DeutschClear Cookie - decide language by browser settings
Jürgen, Finger (2014): Der Bielefelder Kunsthallenstreit 1968. Mäzenatentum, Memoria und NS-Vergangenheit im Hause Oetker. In: Jörg, Osterloh; Harald, Wixforth (eds.) : Unternehmer und NS-Verbrechen. Wirtschaftseliten im „Dritten Reich“ und in der Bundesrepublik. Wissenschaftliche Reihe des Fritz Bauer Instituts, Vol. 23. 1. Auflage. Frankfurt am Main; New York: Campus. pp. 331-361
Full text not available from 'Open Access LMU'.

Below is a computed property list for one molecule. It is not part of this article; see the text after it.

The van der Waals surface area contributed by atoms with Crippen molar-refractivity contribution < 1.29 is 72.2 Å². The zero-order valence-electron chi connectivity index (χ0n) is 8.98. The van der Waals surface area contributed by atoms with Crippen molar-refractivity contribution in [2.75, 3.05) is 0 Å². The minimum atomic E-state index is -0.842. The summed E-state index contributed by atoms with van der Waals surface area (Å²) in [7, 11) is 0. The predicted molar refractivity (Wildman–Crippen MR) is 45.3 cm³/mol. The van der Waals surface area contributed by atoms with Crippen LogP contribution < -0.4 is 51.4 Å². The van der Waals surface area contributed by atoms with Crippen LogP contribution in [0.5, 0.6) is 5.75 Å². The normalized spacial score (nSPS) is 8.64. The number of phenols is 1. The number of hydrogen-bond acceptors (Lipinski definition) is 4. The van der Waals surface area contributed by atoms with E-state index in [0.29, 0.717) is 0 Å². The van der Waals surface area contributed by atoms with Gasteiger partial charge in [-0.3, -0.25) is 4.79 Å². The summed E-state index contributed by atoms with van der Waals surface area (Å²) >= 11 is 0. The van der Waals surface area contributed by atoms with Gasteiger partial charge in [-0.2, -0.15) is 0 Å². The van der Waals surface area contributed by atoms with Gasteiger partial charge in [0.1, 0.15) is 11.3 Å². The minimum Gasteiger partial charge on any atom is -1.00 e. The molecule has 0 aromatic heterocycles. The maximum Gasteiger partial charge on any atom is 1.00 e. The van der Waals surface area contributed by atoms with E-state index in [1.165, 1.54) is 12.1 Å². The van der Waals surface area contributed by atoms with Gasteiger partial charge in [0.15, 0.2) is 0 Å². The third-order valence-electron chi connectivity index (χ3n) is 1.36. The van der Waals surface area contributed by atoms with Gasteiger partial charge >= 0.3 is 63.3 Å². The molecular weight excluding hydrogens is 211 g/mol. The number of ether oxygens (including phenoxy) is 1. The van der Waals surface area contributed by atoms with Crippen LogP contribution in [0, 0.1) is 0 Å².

In 1968, the newly built ‘Kunsthalle’ in Bielefeld, a medium-sized industrial town situated in the eastern part of Westphalia, not only aroused the passion of the locals but also attracted the attention of national and international media. The art museum was to be named after Richard Kaselowsky, a regional business leader during 1920s and 1930s – and: a member of the ‘Freundeskreis Reichsführer SS’, a circle of managers and high officials gathered around Heinrich Himmler. Kaselowsky, who had died during a bombing raid in 1944, was the stepfather of Rudolf-August Oetker, heir of the Oetker family business and important figure of Western German industry during and after the Wirtschaftswunder. Oetker covered a major part of the construction costs and chose the name of his stepfather for the new museum. As Kaselowsky’s commitment to the Nazi Party was evident and well-known at least to older citizens, a growing number of critics, especially local left-wing youth groups, questioned the naming: Should a museum in post-war democratic Germany be named ‘Richard-Kaselowsky-Haus’? Scandalisation and a protest movement, sit-ins and pamphlets provoked increasingly nervous reactions by the mayor, by councillors and by the party men of the Oetker family. The starting point may have been the implication of a single person in the Nazi regime. However, after just a short time, the discussions got more fundamental: Kaselowsky was cited as an example for the role which bourgeoisie and corporate Germany allegedly played in the ascent and under the rule of National Socialism. Secondly, the young Germans challenged the influence a business man like Oetker exerted on local politics, on the shaping of public space and of collective memory by imposing the ‘Kaselowsky Kunsthalle’: An act of patronage, which wouldn’t have been questioned just some years before. And, last but not least, both sides blamed one another for a lack of democratic tolerance: The establishment reproached the protesters for not respecting the decisions of the elected people’s representatives. Quite the contrary, the protesters were appalled by politics which seemed to be dominated by dignitaries and slanted towards a mere formal understanding of democratic procedures. In analysing these three lines of interpretation, this study explores a specific generational experience that contributed to the transformation of German society on the whole since the 1960’s. By examining the Bielefeld case in depth, the study offers a distinct perspective on the 1968 youth movement outside the large cities and beyond the student movement.